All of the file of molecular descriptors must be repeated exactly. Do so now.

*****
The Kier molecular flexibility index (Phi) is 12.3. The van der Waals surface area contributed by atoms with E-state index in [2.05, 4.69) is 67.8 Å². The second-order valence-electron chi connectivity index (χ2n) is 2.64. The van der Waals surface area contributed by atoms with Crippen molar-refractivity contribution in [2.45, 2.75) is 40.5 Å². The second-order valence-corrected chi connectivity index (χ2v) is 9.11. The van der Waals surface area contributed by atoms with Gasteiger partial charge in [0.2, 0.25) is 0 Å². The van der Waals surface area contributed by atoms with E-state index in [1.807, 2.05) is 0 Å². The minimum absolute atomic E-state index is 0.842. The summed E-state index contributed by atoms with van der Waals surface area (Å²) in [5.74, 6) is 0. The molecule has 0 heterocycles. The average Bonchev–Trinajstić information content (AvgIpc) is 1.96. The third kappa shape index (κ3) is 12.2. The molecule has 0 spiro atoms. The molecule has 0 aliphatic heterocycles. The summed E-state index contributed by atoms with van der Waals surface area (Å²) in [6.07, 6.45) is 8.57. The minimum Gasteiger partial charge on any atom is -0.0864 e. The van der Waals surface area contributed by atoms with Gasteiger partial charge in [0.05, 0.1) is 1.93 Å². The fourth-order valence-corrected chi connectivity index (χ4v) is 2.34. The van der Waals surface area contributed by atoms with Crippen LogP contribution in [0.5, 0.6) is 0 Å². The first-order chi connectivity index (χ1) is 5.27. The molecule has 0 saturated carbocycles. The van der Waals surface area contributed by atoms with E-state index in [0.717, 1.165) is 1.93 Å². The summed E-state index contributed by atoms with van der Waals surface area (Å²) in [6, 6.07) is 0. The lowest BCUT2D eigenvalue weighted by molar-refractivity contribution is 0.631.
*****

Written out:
The Kier molecular flexibility index (Phi) is 12.3. The van der Waals surface area contributed by atoms with E-state index in [2.05, 4.69) is 67.8 Å². The second-order valence-electron chi connectivity index (χ2n) is 2.64. The van der Waals surface area contributed by atoms with Crippen molar-refractivity contribution in [2.45, 2.75) is 40.5 Å². The second-order valence-corrected chi connectivity index (χ2v) is 9.11. The van der Waals surface area contributed by atoms with Gasteiger partial charge in [0.2, 0.25) is 0 Å². The van der Waals surface area contributed by atoms with E-state index in [1.807, 2.05) is 0 Å². The minimum absolute atomic E-state index is 0.842. The summed E-state index contributed by atoms with van der Waals surface area (Å²) in [5.74, 6) is 0. The molecule has 0 heterocycles. The average Bonchev–Trinajstić information content (AvgIpc) is 1.96. The third kappa shape index (κ3) is 12.2. The molecule has 0 spiro atoms. The molecule has 0 aliphatic heterocycles. The summed E-state index contributed by atoms with van der Waals surface area (Å²) in [6.07, 6.45) is 8.57. The minimum Gasteiger partial charge on any atom is -0.0864 e. The van der Waals surface area contributed by atoms with Gasteiger partial charge in [0.05, 0.1) is 1.93 Å². The fourth-order valence-corrected chi connectivity index (χ4v) is 2.34. The van der Waals surface area contributed by atoms with Crippen LogP contribution in [0.5, 0.6) is 0 Å². The first-order chi connectivity index (χ1) is 5.27. The molecule has 0 saturated carbocycles. The van der Waals surface area contributed by atoms with E-state index in [0.717, 1.165) is 1.93 Å². The summed E-state index contributed by atoms with van der Waals surface area (Å²) in [6, 6.07) is 0. The lowest BCUT2D eigenvalue weighted by molar-refractivity contribution is 0.631.